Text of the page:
It’s not too hard to imagine Boris Johnson refusing to resign following a no confidence vote and, if Ulster history is any precedent, the military deciding to back him. A stretch, but maybe not as much as some would like to think. A potentially parallel situation on the other side of the Atlantic is even more alarming.

    Blair’s decision not to implement PR when he had a large majority looks now to me to be a, maybe the, key point at which UK break-up became unavoidable, given what has happened to strain the body politic since. Alas, fixing it now, and addressing some other constitutional issues, such as regulating parliamentary conventions, is now a venture into bitterly contested space and likely to result in accusations of subversion of democracy.

    The UK is in a dark place and it may get darker. To my mind the person most able to change it is Jeremy Corbyn–by retiring. If he stood aside for, say, Jess Phillips, Labour could win a majority. (It would likely then defer addressing PR, again.) In my view there is a NI parallel of sorts w the persistence of Gerry Adams. He elicits the similar reactions from the opposing tribe and his own would be best served if he retired and allowed depolarisation to proceed.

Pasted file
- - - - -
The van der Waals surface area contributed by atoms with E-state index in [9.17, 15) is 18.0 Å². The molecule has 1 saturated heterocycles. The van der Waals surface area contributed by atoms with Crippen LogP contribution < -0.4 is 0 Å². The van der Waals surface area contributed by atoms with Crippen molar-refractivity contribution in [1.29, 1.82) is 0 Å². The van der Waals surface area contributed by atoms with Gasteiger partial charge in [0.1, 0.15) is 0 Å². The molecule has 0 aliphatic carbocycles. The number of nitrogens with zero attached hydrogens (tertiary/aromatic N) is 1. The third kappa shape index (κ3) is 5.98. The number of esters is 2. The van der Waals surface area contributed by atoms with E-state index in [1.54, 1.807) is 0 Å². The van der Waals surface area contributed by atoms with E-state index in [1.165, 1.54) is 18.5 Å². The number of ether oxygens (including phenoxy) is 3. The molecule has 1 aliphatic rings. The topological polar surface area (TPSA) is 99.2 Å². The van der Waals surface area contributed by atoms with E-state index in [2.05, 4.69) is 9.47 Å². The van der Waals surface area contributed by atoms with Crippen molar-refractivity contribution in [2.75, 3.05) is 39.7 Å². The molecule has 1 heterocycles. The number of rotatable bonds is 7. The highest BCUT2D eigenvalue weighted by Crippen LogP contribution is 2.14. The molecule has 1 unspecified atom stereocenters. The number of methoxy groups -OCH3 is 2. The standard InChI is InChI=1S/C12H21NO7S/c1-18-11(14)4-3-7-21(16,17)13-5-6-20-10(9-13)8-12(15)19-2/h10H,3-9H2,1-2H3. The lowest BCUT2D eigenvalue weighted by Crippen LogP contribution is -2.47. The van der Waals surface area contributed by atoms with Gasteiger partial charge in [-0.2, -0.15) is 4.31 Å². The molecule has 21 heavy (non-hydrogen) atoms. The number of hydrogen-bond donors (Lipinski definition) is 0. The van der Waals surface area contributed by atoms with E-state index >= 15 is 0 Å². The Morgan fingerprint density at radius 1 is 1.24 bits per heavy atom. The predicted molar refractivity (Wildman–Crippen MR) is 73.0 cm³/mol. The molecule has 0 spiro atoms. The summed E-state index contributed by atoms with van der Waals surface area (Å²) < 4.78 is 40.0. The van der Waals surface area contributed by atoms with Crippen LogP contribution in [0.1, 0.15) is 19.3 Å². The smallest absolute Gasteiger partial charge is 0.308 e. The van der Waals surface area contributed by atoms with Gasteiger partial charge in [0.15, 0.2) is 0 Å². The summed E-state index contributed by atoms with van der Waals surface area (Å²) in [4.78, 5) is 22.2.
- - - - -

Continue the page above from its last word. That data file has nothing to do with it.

1. Sean Danaher -

      Samuel, thanks. I agree regarding PR. The Lib Dems did manage to get a referendum on a form of PR – the AV Referendum, which I voted for but it was heavily defeated.

      I do worry if there is a 2nd ref. There is every possibility that it may be even more bloody and dirty than the last time and that Leave may well win again.

      Alternatively, if the ref. is Stay vs a Deal, large tranches of society may boycott the ref. completely.